Freud and Jung revision notes- The psychology of religion

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Freud- Wishful thinking

Religion is wishful thinking- human minds create the illusion to combat psychological turmoil. It is also a form of neurotic illness arising out of the unconscious mind. Neurosis arouses repressed memories that re-merge into the conscious mind.

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Freud- Oedipus Complex

Freud believed that these neurosis were caused by repressed sexuality that is linked to the Oedipus complex. This is were young boys are sexually attracted to their mothers and resent their fathers presence. As the child develops the parents becomes increasingly concerned about manifestations of their child’s sexual nature and the parents try to prevent them: in particular, by instilling feeling of guilt in their child. The child represses the conflict into its subconscious mind. Through out its adult life, this repressed memories then takes the form of a neurotic obsession. In particular the jealousy felt towards the father manifests itself in apparent religious obsession with God as the father figure. God can at once be a harsh judge and a loving figure. Freud suggested that God the father is a reflection of people’s relationship with their own father. In particular a person’s obedience to their own father is mirrored by the adult obediently following religious rules.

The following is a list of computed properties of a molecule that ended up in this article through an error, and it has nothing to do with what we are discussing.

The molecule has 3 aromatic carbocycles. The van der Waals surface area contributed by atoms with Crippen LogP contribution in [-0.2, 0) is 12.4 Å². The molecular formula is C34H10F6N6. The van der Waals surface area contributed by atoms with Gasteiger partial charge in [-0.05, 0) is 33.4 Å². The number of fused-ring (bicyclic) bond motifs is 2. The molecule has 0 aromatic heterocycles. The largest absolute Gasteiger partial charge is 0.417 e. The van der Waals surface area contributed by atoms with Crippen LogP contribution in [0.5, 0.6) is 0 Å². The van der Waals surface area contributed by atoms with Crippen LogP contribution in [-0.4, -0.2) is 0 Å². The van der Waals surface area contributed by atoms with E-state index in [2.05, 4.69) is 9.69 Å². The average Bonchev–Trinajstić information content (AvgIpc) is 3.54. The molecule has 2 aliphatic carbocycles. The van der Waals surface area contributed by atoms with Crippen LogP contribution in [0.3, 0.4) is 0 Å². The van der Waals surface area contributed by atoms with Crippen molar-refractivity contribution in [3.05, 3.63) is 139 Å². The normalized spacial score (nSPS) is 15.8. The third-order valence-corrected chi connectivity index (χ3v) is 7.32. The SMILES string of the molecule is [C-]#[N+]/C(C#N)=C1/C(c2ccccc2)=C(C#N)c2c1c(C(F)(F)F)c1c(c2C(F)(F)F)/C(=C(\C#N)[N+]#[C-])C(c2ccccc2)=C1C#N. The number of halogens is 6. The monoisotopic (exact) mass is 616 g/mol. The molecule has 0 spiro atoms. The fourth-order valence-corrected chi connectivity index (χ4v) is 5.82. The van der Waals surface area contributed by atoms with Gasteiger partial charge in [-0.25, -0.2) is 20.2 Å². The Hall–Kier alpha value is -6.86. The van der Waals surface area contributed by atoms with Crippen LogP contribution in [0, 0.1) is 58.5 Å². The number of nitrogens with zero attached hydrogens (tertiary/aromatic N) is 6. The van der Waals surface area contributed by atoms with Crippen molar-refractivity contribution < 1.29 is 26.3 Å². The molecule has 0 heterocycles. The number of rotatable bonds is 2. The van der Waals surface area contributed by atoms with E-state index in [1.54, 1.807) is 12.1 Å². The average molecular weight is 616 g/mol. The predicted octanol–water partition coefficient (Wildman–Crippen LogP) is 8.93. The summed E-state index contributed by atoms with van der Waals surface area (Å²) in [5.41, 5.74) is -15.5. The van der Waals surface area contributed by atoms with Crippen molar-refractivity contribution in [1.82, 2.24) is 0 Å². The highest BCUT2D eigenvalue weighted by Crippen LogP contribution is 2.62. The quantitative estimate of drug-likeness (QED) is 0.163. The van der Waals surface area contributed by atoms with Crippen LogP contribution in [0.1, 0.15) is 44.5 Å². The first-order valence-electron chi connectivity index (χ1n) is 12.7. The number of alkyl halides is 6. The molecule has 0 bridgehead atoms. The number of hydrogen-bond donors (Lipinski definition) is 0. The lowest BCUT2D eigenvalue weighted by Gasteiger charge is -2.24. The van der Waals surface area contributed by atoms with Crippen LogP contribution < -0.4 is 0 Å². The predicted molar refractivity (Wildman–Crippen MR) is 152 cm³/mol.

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Freud- Influence of religion within society